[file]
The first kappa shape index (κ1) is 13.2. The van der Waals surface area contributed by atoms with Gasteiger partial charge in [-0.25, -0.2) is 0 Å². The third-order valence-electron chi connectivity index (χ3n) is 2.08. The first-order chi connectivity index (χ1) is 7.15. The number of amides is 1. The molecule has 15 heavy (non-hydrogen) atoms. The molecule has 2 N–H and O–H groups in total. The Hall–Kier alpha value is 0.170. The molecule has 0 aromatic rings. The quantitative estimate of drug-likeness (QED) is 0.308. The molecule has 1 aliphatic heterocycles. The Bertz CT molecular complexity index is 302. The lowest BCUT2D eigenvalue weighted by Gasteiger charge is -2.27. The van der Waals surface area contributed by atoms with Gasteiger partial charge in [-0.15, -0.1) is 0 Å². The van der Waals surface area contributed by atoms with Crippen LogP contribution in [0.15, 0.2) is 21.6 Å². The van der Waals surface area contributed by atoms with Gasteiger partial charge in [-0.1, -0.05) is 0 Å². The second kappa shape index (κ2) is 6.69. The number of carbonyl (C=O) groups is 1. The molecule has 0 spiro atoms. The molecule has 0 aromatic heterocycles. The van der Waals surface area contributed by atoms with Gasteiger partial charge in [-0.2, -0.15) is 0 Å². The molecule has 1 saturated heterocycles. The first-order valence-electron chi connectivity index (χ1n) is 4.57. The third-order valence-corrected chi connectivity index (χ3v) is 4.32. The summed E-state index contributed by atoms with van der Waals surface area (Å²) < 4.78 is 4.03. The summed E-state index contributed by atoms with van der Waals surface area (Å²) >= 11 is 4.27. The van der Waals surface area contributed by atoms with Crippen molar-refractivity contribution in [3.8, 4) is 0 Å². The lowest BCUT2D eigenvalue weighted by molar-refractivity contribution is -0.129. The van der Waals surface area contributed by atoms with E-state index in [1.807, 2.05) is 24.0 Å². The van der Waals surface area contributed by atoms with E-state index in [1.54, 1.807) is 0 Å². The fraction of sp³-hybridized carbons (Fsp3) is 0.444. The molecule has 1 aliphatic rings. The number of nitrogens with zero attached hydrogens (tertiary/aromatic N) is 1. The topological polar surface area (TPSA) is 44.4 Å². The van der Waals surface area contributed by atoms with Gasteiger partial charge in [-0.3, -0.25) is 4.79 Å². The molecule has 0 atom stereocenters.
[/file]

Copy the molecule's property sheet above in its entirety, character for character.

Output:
The first kappa shape index (κ1) is 13.2. The van der Waals surface area contributed by atoms with Gasteiger partial charge in [-0.25, -0.2) is 0 Å². The third-order valence-electron chi connectivity index (χ3n) is 2.08. The first-order chi connectivity index (χ1) is 7.15. The number of amides is 1. The molecule has 15 heavy (non-hydrogen) atoms. The molecule has 2 N–H and O–H groups in total. The Hall–Kier alpha value is 0.170. The molecule has 0 aromatic rings. The quantitative estimate of drug-likeness (QED) is 0.308. The molecule has 1 aliphatic heterocycles. The Bertz CT molecular complexity index is 302. The lowest BCUT2D eigenvalue weighted by Gasteiger charge is -2.27. The van der Waals surface area contributed by atoms with Gasteiger partial charge in [-0.15, -0.1) is 0 Å². The van der Waals surface area contributed by atoms with Crippen LogP contribution in [0.15, 0.2) is 21.6 Å². The van der Waals surface area contributed by atoms with Gasteiger partial charge in [-0.1, -0.05) is 0 Å². The second kappa shape index (κ2) is 6.69. The number of carbonyl (C=O) groups is 1. The molecule has 0 spiro atoms. The molecule has 0 aromatic heterocycles. The van der Waals surface area contributed by atoms with Gasteiger partial charge in [-0.2, -0.15) is 0 Å². The molecule has 1 saturated heterocycles. The first-order valence-electron chi connectivity index (χ1n) is 4.57. The third-order valence-corrected chi connectivity index (χ3v) is 4.32. The summed E-state index contributed by atoms with van der Waals surface area (Å²) < 4.78 is 4.03. The summed E-state index contributed by atoms with van der Waals surface area (Å²) >= 11 is 4.27. The van der Waals surface area contributed by atoms with Crippen molar-refractivity contribution in [3.8, 4) is 0 Å². The lowest BCUT2D eigenvalue weighted by molar-refractivity contribution is -0.129. The van der Waals surface area contributed by atoms with E-state index in [1.807, 2.05) is 24.0 Å². The van der Waals surface area contributed by atoms with E-state index in [1.54, 1.807) is 0 Å². The fraction of sp³-hybridized carbons (Fsp3) is 0.444. The molecule has 1 aliphatic rings. The number of nitrogens with zero attached hydrogens (tertiary/aromatic N) is 1. The topological polar surface area (TPSA) is 44.4 Å². The van der Waals surface area contributed by atoms with Gasteiger partial charge in [-0.3, -0.25) is 4.79 Å². The molecule has 0 atom stereocenters.